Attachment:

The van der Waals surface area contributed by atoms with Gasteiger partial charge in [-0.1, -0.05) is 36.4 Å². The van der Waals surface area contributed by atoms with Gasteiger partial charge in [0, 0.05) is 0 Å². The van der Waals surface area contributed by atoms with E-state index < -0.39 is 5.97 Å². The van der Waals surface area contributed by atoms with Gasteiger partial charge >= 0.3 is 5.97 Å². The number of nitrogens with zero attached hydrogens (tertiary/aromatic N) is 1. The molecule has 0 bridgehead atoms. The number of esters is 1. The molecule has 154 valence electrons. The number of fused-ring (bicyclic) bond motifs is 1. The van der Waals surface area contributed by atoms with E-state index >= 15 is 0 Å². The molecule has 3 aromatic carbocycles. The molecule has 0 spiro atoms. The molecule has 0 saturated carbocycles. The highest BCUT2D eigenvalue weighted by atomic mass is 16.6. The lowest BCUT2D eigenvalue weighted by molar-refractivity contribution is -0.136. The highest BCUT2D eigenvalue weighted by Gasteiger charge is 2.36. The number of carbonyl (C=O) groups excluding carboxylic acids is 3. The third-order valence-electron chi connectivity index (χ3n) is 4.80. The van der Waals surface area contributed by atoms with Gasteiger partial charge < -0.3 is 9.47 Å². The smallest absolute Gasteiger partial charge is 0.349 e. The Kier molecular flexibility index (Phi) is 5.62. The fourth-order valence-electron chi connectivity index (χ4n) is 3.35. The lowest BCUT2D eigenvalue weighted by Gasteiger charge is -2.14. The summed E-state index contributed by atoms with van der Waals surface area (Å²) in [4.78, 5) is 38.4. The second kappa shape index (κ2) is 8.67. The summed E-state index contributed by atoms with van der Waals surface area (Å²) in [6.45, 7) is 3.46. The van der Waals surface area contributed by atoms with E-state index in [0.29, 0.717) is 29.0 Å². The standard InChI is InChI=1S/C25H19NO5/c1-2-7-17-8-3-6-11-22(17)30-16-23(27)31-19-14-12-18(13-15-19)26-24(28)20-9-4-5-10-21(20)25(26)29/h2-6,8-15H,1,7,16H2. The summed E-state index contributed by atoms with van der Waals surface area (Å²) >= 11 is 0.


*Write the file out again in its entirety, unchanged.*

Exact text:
The van der Waals surface area contributed by atoms with Gasteiger partial charge in [-0.1, -0.05) is 36.4 Å². The van der Waals surface area contributed by atoms with Gasteiger partial charge in [0, 0.05) is 0 Å². The van der Waals surface area contributed by atoms with E-state index < -0.39 is 5.97 Å². The van der Waals surface area contributed by atoms with Gasteiger partial charge >= 0.3 is 5.97 Å². The number of nitrogens with zero attached hydrogens (tertiary/aromatic N) is 1. The molecule has 0 bridgehead atoms. The number of esters is 1. The molecule has 154 valence electrons. The number of fused-ring (bicyclic) bond motifs is 1. The van der Waals surface area contributed by atoms with E-state index >= 15 is 0 Å². The molecule has 3 aromatic carbocycles. The molecule has 0 spiro atoms. The molecule has 0 saturated carbocycles. The highest BCUT2D eigenvalue weighted by atomic mass is 16.6. The lowest BCUT2D eigenvalue weighted by molar-refractivity contribution is -0.136. The highest BCUT2D eigenvalue weighted by Gasteiger charge is 2.36. The number of carbonyl (C=O) groups excluding carboxylic acids is 3. The third-order valence-electron chi connectivity index (χ3n) is 4.80. The van der Waals surface area contributed by atoms with Gasteiger partial charge < -0.3 is 9.47 Å². The smallest absolute Gasteiger partial charge is 0.349 e. The Kier molecular flexibility index (Phi) is 5.62. The fourth-order valence-electron chi connectivity index (χ4n) is 3.35. The lowest BCUT2D eigenvalue weighted by Gasteiger charge is -2.14. The summed E-state index contributed by atoms with van der Waals surface area (Å²) in [4.78, 5) is 38.4. The second kappa shape index (κ2) is 8.67. The summed E-state index contributed by atoms with van der Waals surface area (Å²) in [6.45, 7) is 3.46. The van der Waals surface area contributed by atoms with E-state index in [0.29, 0.717) is 29.0 Å². The standard InChI is InChI=1S/C25H19NO5/c1-2-7-17-8-3-6-11-22(17)30-16-23(27)31-19-14-12-18(13-15-19)26-24(28)20-9-4-5-10-21(20)25(26)29/h2-6,8-15H,1,7,16H2. The summed E-state index contributed by atoms with van der Waals surface area (Å²) >= 11 is 0.